CI & TPRS

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Re: CI & TPRS

Postby ironlady » 21 May 2012, 21:18

bismarck wrote:I used CI for a year with one class from the beginning of their first course to the middle of their second level with huge success. I was moved to another branch and everyone is stunned at their progress, but no one is willing to acknowledge the methods I used to achieve this.


THIS. Everywhere.
We did an hour-long presentation on CI-based reading instruction, including video clips of kids reading Chinese out loud from a paper they'd never seen before, and answering comprehension questions correctly, and at the end, the response was "Oh, yeah, my daughter used to pretend she could read, too, when she was 4" and "I need a copy of the storybook you were using!" They didn't GET it that it wasn't the book we used for reading instruction -- it was the fact that we had them acquire the language in the book before teaching them to read it.

I've come to the conclusion that the right thing to do is just relax and sell books. :D
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Re: CI & TPRS

Postby BigJohn » 22 May 2012, 03:47

How would you lot suggest using CI principles to once-a-week adult business English students who are interested in specific business communication skills as well as just improving their English?
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Re: CI & TPRS

Postby ironlady » 22 May 2012, 04:07

That's a tough sell.

I would probably start by incorporating "circling" (patterned questions) into the regular lessons. The problem with CI for false intermediates (which these people probably are, I'm guessing -- they "know" all the grammar but they haven't acquired it) is that they don't have the patience for it (and you, as a teacher, end up feeling really awkward, at least I do, even though you know in your head that the student really does need the repetition).

Just de-emphasizing writing as output would help a lot. Maybe try to sneak in the idea that the more you read good, well-written business documents, the better you will write them, and then see how far you can get with the more you listen to good, well-spoken people talking about business, the better your own spoken communication will be...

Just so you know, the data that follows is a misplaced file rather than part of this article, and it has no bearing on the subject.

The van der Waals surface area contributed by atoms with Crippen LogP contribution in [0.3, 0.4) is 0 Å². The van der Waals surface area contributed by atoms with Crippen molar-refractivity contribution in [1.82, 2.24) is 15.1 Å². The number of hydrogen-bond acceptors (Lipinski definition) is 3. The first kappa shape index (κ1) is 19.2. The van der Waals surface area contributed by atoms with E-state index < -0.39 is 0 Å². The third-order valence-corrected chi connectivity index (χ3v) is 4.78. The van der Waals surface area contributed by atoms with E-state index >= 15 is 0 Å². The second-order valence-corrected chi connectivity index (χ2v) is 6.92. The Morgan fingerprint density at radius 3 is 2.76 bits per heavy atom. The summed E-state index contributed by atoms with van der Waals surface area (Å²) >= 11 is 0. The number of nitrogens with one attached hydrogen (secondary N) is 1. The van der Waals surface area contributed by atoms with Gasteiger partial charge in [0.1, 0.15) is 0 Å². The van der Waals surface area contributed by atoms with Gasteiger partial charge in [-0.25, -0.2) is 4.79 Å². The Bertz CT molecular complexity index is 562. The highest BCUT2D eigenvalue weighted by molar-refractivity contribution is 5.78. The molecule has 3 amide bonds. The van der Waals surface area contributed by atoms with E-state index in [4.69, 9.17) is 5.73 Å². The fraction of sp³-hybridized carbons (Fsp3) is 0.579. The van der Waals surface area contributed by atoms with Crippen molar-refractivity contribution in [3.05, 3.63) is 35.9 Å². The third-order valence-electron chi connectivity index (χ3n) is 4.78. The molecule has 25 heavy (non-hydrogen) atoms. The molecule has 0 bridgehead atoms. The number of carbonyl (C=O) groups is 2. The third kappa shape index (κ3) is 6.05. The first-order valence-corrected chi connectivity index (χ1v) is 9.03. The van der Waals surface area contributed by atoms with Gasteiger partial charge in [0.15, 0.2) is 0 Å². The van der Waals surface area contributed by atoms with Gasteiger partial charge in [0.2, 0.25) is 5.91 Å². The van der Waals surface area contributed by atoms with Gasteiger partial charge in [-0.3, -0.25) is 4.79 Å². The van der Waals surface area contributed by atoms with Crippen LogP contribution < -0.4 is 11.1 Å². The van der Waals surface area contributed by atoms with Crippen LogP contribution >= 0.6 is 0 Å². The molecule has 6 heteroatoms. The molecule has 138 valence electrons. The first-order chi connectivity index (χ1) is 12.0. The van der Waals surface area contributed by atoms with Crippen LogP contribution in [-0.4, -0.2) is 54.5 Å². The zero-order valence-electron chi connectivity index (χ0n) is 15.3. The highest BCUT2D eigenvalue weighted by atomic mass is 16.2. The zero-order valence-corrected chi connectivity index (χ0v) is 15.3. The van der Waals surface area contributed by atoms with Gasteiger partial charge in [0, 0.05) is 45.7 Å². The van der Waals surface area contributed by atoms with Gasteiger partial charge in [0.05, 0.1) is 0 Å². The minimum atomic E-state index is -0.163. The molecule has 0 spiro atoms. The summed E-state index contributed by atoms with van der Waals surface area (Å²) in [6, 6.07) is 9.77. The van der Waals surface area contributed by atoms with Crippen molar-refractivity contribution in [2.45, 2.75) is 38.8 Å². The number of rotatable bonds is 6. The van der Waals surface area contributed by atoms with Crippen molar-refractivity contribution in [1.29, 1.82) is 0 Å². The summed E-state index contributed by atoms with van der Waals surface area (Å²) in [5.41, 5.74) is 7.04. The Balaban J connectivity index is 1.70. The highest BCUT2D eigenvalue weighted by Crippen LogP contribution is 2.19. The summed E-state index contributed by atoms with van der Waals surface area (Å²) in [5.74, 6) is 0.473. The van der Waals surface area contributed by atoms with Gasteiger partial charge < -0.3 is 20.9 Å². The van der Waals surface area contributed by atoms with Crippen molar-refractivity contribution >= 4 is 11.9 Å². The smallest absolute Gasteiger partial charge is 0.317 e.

But false intermediates...the bane of my existence. Give me total beginners any day, even if I'm talking about "What would you like to eat?" for the fifty millionth time.
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Re: CI & TPRS

Postby Teddoman » 22 May 2012, 09:46

Well, I somehow managed to read the entirety of this thread as well as the preceding thread with a link at the top of the thread. Wowsa. Just wanted to chime in and say this stuff looks very promising.

I suspect most people who have become fluent in a second language would find CI to be intuitively appealing. Anyone who achieves unconscious second language fluency must also suspect that they are picking things up all the time just by constantly hearing input. There are so many language nuances and usages that are not covered in the beginning textbooks. So if you've acquired something through immersion, then that's like acquisition through CI (just not as controlled).

I also suspect that most people who have kids would find CI to be intuitively appealing. Engaging a toddler in conversation is very CI-like, in my mind. A parent has to narrow their vocabulary to nouns and verbs they know the child understands or could understand soon. Syntax and filler words (for lack of a better term) are harder to control, so without knowing it, they are exposing the child to "unlimited grammar". In practice, parents probably subconsciously restrict their grammar to less complex patterns or conjugations, but at the same time I'm sure they also subconsciously loosen up their grammar as the child shows competency. Watching for signs of comprehension-- parents do this all the time. A parent is constantly hoping to see the child comprehend and respond appropriately.